Posted by Anne Levesque and Cindy Blackstock · January 16, 2018 9:24 AM
In January 2016, the Canadian Human Rights Tribunal released a historic decision finding that the Government of Canada was racially discriminating against over 165,000 First Nations children. Leading up to the decision, the Government of Canada spent more than 8 million dollars in legal fees trying to have the complaint dismissed on technical grounds. After the decision was issued, the Government of Canada tried to evade human rights scrutiny by arguing that reconciliation with Indigenous Peoples would best be achieved through consultations, rather than orders from the Tribunal. The authors argue that this distorted version of reconciliation is in fact incompatible with the calls to action of the Truth and Reconciliation Commission and domestic and international human rights law.
Posted by Broadbent Institute | Institut Broadbent · November 23, 2017 3:34 PM
Vancouver - The Broadbent Institute welcomes today’s announcement by the BC government outlining the process for citizen consultation on the upcoming electoral reform referendum. The Institute, Canada’s leading progressive, independent organization, recognizes the historic opportunity facing British Columbians to strengthen democracy through the introduction of a proportional representation system.
Image: New fellow Partrick Turmel on the panel "Securing the Next Generation of Social Programs" at Progress Summit 2016.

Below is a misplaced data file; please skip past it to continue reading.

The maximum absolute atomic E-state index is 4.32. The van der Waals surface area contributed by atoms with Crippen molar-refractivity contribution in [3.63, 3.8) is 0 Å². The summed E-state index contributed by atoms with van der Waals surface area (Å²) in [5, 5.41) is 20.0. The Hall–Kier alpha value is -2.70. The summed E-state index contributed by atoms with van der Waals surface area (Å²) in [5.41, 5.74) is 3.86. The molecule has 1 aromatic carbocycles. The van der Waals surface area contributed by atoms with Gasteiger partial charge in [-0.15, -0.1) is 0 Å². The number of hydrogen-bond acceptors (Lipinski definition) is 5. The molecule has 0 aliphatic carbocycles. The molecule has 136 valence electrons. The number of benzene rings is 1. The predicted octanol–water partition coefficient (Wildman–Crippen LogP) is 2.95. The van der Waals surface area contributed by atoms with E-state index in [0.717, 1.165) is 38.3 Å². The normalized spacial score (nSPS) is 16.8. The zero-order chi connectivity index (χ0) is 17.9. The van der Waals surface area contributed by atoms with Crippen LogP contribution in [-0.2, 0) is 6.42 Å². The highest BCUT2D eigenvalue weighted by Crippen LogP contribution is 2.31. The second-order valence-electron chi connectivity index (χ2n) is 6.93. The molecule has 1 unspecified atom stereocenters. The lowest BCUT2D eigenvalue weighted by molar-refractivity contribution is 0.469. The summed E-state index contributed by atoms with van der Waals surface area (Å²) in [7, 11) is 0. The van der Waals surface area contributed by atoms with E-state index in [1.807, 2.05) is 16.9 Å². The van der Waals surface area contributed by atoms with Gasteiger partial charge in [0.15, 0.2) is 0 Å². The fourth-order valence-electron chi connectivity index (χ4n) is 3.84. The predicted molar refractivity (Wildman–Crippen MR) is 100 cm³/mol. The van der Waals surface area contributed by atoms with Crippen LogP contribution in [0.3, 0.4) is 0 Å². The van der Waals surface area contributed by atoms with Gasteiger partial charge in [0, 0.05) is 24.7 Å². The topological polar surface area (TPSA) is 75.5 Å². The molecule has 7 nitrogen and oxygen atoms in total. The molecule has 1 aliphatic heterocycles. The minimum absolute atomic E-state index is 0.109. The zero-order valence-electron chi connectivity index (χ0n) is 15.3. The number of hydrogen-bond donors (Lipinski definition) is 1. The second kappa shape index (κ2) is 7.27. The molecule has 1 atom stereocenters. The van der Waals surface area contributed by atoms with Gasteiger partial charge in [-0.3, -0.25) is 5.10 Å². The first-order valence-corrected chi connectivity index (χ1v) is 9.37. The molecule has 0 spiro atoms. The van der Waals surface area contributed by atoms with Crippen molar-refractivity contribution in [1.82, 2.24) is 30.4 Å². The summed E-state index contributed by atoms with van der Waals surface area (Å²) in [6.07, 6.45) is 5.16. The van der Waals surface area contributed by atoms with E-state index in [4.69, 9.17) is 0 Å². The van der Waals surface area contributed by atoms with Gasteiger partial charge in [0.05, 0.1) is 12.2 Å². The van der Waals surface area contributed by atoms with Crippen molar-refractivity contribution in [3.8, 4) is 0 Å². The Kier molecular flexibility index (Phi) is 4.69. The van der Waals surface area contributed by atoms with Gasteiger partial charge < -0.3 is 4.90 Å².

The Broadbent Institute is pleased to announce the relaunch of the Broadbent Institute’s Fellows Program — an integral part of the Institute’s mission to develop and expand a progressive, social democratic vision for Canada.
During a press conference last Wednesday, Immigration Minister Ahmed Hussen, announced the government’s new immigration plan. Over the course of three years, the government will admit a total amount of 980,000 immigrants and refugees — 310,000 in 2018, 330,000 in 2019 and 340,000 in 2020. The details of the new plan were delivered alongside a strong economic argument: Canada’s population is aging, therefore, immigrants are needed to offset future employment shortages and to contribute to our growing economy.
Employment Insurance or EI flies beneath the political radar much of the time, but remains an important and relevant part of the Canadian social safety net. Changes are needed to respond to new labour market realities, but the program should not, as some argue, be folded into a universal basic income.
The German election results mark a major set back for progressives in that country, with serious implications for the European Union and for global economic governance.
Note that German voters elect a candidate in each constituency and also vote for a party. The final distribution of seats in the Parliament closely reflects the share of the national vote won by each party, with a 5% of the vote threshold to gain representation.
This Labour Day solidarity takes on a renewed importance and our work as progressives acquires a new urgency. Over the summer, white nationalist and racist right-wing mobilizing turned deadly in Charlottesville, Virginia as the ideology of hate grows increasingly visible across North America. Here in Canada, that same ideology led to the massacre of six men at prayer in a Quebec City mosque at the hands of an Islamophobe.